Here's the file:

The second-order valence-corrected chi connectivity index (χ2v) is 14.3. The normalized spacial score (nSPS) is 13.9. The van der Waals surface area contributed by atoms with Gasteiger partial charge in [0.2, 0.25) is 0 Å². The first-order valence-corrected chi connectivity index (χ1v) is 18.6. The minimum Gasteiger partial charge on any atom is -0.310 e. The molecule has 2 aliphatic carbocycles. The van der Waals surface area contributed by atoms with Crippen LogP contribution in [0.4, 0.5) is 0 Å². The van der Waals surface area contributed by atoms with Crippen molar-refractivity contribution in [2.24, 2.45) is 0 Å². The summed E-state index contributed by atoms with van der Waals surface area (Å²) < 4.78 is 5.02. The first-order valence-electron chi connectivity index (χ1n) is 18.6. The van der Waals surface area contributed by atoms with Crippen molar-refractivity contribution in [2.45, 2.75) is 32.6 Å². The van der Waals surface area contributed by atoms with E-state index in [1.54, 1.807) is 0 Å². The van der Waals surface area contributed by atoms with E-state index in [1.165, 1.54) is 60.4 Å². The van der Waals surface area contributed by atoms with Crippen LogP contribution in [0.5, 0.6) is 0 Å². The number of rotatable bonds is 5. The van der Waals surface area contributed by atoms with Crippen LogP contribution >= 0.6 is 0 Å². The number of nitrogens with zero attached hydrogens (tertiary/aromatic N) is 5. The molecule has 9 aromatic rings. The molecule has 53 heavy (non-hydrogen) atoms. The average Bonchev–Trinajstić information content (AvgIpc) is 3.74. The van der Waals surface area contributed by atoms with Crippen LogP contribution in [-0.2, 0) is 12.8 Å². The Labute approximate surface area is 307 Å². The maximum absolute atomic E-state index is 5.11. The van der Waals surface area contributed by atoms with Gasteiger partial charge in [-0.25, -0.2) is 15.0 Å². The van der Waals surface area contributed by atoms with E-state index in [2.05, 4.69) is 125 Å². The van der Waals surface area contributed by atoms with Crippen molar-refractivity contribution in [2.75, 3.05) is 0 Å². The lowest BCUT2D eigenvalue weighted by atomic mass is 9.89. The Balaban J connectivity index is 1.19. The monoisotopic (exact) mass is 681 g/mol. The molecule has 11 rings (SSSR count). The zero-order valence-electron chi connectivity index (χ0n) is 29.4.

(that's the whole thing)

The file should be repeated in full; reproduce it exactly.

The second-order valence-corrected chi connectivity index (χ2v) is 14.3. The normalized spacial score (nSPS) is 13.9. The van der Waals surface area contributed by atoms with Gasteiger partial charge in [0.2, 0.25) is 0 Å². The first-order valence-corrected chi connectivity index (χ1v) is 18.6. The minimum Gasteiger partial charge on any atom is -0.310 e. The molecule has 2 aliphatic carbocycles. The van der Waals surface area contributed by atoms with Crippen LogP contribution in [0.4, 0.5) is 0 Å². The van der Waals surface area contributed by atoms with Crippen molar-refractivity contribution in [2.24, 2.45) is 0 Å². The summed E-state index contributed by atoms with van der Waals surface area (Å²) < 4.78 is 5.02. The first-order valence-electron chi connectivity index (χ1n) is 18.6. The van der Waals surface area contributed by atoms with Crippen molar-refractivity contribution in [2.45, 2.75) is 32.6 Å². The van der Waals surface area contributed by atoms with E-state index in [1.54, 1.807) is 0 Å². The van der Waals surface area contributed by atoms with E-state index in [1.165, 1.54) is 60.4 Å². The van der Waals surface area contributed by atoms with Crippen LogP contribution in [0.5, 0.6) is 0 Å². The number of rotatable bonds is 5. The van der Waals surface area contributed by atoms with Crippen LogP contribution >= 0.6 is 0 Å². The number of nitrogens with zero attached hydrogens (tertiary/aromatic N) is 5. The molecule has 9 aromatic rings. The molecule has 53 heavy (non-hydrogen) atoms. The average Bonchev–Trinajstić information content (AvgIpc) is 3.74. The van der Waals surface area contributed by atoms with Crippen LogP contribution in [-0.2, 0) is 12.8 Å². The Labute approximate surface area is 307 Å². The maximum absolute atomic E-state index is 5.11. The van der Waals surface area contributed by atoms with Gasteiger partial charge in [-0.25, -0.2) is 15.0 Å². The van der Waals surface area contributed by atoms with E-state index in [2.05, 4.69) is 125 Å². The van der Waals surface area contributed by atoms with Crippen molar-refractivity contribution in [2.75, 3.05) is 0 Å². The lowest BCUT2D eigenvalue weighted by atomic mass is 9.89. The Balaban J connectivity index is 1.19. The monoisotopic (exact) mass is 681 g/mol. The molecule has 11 rings (SSSR count). The zero-order valence-electron chi connectivity index (χ0n) is 29.4.